The Coroner Investigates
Light Shed on Albert Pearce Suicide
ing Soldier of Liberty Township
[Bl]ew Out His Brains, Leaving No
Reasonable Motive for the
[T]he investigation made by Coroner [Tho]mas and a jury upon the suicide of [Alb]ert Pearce, of Liberty, threw no [ligh]t upon a motive and the only ex[plan]ation made is that the young man [had] been in rather poor health of late [and] was inclined to be despondent.
[Pa]rticulars of the death were given [to] The Herald. Coroner [Tho]mas drove to Liberty yesterday af[tern]oon and held the inquest immedi[ately] upon his arrival. The body was [left] as it was discovered until the cor[oner] reached the spot and then at his [orde]r was turned over to Edward Kel[ly] the Barry undertaker, to be pre[pare]d for burial.
[Th]e coroner’s jury was composed of . Ulrch, G. B. Cottrell, F. F. Mil, J. B. Nations, C. H. Clark and I. [M]iller. There were but two wit[ness]es sworn. Phillip J. Pearce, a [brot]her of the deceased, testified that [he] was standing at the telephone in [the] house talking to a neighbor when [he h]eard the report of a gun upstairs. [He r]an to the steps and from the land[ing c]ould see into the room occupied by [his b]rother. There was blood all over [every]thing and he was so shocked and ed that he could not enter the [room]. He knew what had happened [and] was so prostrated by the sight that [he co]uld not investigate further.
[Ge]orge Pearce, Sr., the father of the [youn]g man testified that his son had [been] in rather poor health for some [time] but seemed to be in good spirits [Satu]rday. He ate a hearty meal at  and about an hour later went up [to his] room. It was only a few mo[ment]s afterward before the sound of [the f]atal shot was heard.
[Cor]oner Thomas said that he found a e barrel breech loading shot gun  beside the dead body of Pearce [when] he entered the room. There was [an em]pty shell in the gun and a loaded  lying on the dresser in the room. [Appar]ently young Pearce had held the [hand]le of the gun against his right [temp]le with his left hand and with the [right] had pulled the trigger.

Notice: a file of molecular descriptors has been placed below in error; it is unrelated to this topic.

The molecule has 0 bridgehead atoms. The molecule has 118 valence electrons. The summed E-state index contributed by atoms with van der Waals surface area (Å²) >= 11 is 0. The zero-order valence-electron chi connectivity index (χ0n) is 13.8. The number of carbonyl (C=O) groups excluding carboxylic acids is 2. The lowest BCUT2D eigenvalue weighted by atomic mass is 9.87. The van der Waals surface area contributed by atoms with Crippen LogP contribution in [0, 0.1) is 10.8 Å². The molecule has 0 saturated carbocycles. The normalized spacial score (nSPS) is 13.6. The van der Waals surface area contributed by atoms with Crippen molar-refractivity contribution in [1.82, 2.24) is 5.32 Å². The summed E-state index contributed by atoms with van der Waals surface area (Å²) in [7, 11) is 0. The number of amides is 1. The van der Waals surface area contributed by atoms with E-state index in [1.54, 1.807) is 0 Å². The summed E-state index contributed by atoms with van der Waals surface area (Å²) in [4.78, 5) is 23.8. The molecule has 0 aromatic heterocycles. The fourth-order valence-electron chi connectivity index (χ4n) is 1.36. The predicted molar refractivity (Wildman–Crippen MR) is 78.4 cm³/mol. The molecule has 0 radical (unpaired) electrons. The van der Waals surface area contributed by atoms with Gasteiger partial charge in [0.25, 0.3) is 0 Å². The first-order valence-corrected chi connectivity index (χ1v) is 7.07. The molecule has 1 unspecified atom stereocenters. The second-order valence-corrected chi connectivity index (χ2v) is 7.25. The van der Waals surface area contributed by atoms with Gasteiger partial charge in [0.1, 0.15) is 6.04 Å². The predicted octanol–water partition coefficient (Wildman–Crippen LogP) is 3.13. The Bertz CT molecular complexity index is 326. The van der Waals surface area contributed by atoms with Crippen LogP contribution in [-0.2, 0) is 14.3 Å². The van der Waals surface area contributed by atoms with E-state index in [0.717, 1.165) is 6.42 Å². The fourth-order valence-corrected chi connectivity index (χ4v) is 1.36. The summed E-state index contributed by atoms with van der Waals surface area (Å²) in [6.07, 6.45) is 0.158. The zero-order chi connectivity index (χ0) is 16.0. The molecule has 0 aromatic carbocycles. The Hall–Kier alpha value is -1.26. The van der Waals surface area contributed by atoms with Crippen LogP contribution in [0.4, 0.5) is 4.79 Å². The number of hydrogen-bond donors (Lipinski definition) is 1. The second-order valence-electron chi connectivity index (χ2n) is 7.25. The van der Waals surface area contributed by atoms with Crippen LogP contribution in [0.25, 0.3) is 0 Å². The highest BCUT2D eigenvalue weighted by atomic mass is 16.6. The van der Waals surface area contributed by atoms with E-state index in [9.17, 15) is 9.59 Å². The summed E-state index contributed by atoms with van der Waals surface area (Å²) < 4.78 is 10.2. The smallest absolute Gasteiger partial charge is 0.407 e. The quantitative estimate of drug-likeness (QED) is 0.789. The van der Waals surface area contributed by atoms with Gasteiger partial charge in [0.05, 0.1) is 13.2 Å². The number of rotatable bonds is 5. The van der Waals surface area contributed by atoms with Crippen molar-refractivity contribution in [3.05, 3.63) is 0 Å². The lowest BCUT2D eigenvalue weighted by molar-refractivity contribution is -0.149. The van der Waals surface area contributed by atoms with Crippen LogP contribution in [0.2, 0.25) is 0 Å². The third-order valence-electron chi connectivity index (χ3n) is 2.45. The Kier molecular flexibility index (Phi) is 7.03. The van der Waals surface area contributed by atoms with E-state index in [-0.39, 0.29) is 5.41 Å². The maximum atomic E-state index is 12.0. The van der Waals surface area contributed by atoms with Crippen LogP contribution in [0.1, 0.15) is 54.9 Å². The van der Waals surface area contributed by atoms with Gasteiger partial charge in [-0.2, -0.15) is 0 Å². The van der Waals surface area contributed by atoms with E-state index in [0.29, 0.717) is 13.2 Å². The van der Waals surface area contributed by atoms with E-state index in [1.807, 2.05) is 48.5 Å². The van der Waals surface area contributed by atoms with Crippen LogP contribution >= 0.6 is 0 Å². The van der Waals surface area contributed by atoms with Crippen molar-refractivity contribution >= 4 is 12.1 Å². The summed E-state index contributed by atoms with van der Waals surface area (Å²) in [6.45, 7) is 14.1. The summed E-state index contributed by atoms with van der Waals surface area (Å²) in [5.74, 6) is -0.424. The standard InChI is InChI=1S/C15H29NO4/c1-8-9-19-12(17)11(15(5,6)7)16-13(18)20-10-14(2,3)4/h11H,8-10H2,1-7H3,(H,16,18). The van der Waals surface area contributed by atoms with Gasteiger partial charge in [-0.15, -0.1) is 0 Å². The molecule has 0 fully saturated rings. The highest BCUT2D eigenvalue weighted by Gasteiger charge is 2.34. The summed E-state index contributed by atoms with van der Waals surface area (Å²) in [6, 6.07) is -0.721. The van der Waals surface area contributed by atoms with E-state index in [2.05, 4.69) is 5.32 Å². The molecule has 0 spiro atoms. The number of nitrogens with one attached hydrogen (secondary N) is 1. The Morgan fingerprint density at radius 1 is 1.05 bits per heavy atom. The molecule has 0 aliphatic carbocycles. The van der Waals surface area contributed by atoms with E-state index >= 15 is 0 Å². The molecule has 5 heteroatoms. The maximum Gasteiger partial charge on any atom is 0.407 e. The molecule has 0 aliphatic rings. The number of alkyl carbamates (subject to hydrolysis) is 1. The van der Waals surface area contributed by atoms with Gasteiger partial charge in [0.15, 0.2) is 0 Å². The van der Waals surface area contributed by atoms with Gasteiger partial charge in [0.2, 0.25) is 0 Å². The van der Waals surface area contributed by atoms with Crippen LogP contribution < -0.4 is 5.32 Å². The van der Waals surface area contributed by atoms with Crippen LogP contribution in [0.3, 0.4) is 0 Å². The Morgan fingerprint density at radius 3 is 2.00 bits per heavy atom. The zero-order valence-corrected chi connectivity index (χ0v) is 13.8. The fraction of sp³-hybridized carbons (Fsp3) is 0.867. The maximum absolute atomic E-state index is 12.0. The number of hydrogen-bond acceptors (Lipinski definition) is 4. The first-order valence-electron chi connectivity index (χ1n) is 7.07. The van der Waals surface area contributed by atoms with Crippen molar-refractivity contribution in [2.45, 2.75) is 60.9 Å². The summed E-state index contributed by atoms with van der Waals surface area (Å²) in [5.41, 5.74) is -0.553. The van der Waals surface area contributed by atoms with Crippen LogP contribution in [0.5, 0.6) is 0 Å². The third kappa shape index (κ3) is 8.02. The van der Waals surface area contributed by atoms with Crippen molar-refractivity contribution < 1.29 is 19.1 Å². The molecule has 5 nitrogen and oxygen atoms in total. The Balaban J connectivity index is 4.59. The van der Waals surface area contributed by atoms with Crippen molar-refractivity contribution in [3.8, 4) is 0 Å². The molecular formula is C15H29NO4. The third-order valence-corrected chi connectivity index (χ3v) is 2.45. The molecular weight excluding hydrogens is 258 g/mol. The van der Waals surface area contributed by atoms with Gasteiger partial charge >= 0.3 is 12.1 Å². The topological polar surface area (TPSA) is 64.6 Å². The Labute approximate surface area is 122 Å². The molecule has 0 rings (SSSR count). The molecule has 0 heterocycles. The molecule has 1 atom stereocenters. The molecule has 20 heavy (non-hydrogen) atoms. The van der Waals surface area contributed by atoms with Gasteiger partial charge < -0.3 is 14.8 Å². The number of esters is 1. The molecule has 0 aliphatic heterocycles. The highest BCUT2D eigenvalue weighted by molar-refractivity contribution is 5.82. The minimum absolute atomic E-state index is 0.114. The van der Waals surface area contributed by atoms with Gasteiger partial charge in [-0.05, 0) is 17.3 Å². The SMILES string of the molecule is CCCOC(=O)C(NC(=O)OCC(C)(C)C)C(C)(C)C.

[Th]e upper part of the head was [blow]n entirely away by the discharge [and] the walls and ceiling were splat[tered] with blood and brains. The [blood] also ran all over the bed and [floor] until the room resembled a ver[itabl]e shambles.
[Th]e suicide left no note or word of [any] kind behind and had appar[ently] gone to the room with the de[liber]ate intention of ending his life [and] carring whatever secret there [may] have been behind the motive to [the] grave with him.
[Th]e jury brought in a verdict that ce came to his death by the dis[char]ge of a shotgun in his own hand [and] held with suicidal intent.
[Al]bert Pearce was 22 years old. His [paren]ts and four brothers survive.
George Pearce, Jr., a brother [of th]e deceased, who was somewhat [invol]ved in the Lohmiller tragedy a n years ago, committed suicide [in a] St Louis hotel three years ago, [by r]etiring to his room and turning [on th]e gas. He came home about  ago from having spent three [years] in the heavy artillery service of [the] United States army at Key West.
First Editors Note: Copied from microfilm in the Quincy Pu
blic Library, Quincy, Adams Co, IL. There was a black line on the left side. Most of the words could be deciphered but some were in doubt. I have left spaces in these places. MLB
Second Editors Note: Edited and corrected a second time by Dennis N. Partridge on 27 April 2018 using image copy attached.
Source: The Quincy Daily Herald, Quincy, Illinois, Saturday Evening, 28 Oct 1905, p. 3, col. 1.